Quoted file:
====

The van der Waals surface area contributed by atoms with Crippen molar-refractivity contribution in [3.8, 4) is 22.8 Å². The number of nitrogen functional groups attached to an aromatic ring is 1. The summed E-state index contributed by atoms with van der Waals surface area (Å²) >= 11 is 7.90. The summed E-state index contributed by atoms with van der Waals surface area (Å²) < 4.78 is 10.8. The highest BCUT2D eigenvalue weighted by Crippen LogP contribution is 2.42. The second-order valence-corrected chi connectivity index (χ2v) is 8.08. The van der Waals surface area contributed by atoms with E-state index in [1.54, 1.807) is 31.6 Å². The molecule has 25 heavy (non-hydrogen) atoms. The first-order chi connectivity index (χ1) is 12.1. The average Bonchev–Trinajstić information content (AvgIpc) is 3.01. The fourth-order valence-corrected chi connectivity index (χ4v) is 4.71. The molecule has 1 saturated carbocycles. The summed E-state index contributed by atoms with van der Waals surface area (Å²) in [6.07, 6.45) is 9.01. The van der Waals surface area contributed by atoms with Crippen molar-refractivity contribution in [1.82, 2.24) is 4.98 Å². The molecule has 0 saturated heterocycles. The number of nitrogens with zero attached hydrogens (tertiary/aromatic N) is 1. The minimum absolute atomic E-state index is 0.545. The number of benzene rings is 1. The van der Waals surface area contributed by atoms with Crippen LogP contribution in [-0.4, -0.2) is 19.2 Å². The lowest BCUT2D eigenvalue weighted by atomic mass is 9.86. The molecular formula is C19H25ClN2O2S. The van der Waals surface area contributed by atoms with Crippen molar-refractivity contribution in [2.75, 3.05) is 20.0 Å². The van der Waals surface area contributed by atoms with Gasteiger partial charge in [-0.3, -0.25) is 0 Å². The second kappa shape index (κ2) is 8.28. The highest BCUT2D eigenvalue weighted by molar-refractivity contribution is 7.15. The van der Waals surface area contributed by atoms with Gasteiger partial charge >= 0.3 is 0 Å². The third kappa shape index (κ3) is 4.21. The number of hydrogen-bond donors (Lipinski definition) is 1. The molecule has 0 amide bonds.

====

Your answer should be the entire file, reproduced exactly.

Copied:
The van der Waals surface area contributed by atoms with Crippen molar-refractivity contribution in [3.8, 4) is 22.8 Å². The number of nitrogen functional groups attached to an aromatic ring is 1. The summed E-state index contributed by atoms with van der Waals surface area (Å²) >= 11 is 7.90. The summed E-state index contributed by atoms with van der Waals surface area (Å²) < 4.78 is 10.8. The highest BCUT2D eigenvalue weighted by Crippen LogP contribution is 2.42. The second-order valence-corrected chi connectivity index (χ2v) is 8.08. The van der Waals surface area contributed by atoms with E-state index in [1.54, 1.807) is 31.6 Å². The molecule has 25 heavy (non-hydrogen) atoms. The first-order chi connectivity index (χ1) is 12.1. The average Bonchev–Trinajstić information content (AvgIpc) is 3.01. The fourth-order valence-corrected chi connectivity index (χ4v) is 4.71. The molecule has 1 saturated carbocycles. The summed E-state index contributed by atoms with van der Waals surface area (Å²) in [6.07, 6.45) is 9.01. The van der Waals surface area contributed by atoms with Crippen molar-refractivity contribution in [1.82, 2.24) is 4.98 Å². The molecule has 0 saturated heterocycles. The number of nitrogens with zero attached hydrogens (tertiary/aromatic N) is 1. The minimum absolute atomic E-state index is 0.545. The number of benzene rings is 1. The van der Waals surface area contributed by atoms with Crippen LogP contribution in [-0.4, -0.2) is 19.2 Å². The lowest BCUT2D eigenvalue weighted by atomic mass is 9.86. The molecular formula is C19H25ClN2O2S. The van der Waals surface area contributed by atoms with Crippen molar-refractivity contribution in [2.75, 3.05) is 20.0 Å². The van der Waals surface area contributed by atoms with Gasteiger partial charge in [-0.3, -0.25) is 0 Å². The second kappa shape index (κ2) is 8.28. The highest BCUT2D eigenvalue weighted by molar-refractivity contribution is 7.15. The van der Waals surface area contributed by atoms with Gasteiger partial charge >= 0.3 is 0 Å². The third kappa shape index (κ3) is 4.21. The number of hydrogen-bond donors (Lipinski definition) is 1. The molecule has 0 amide bonds.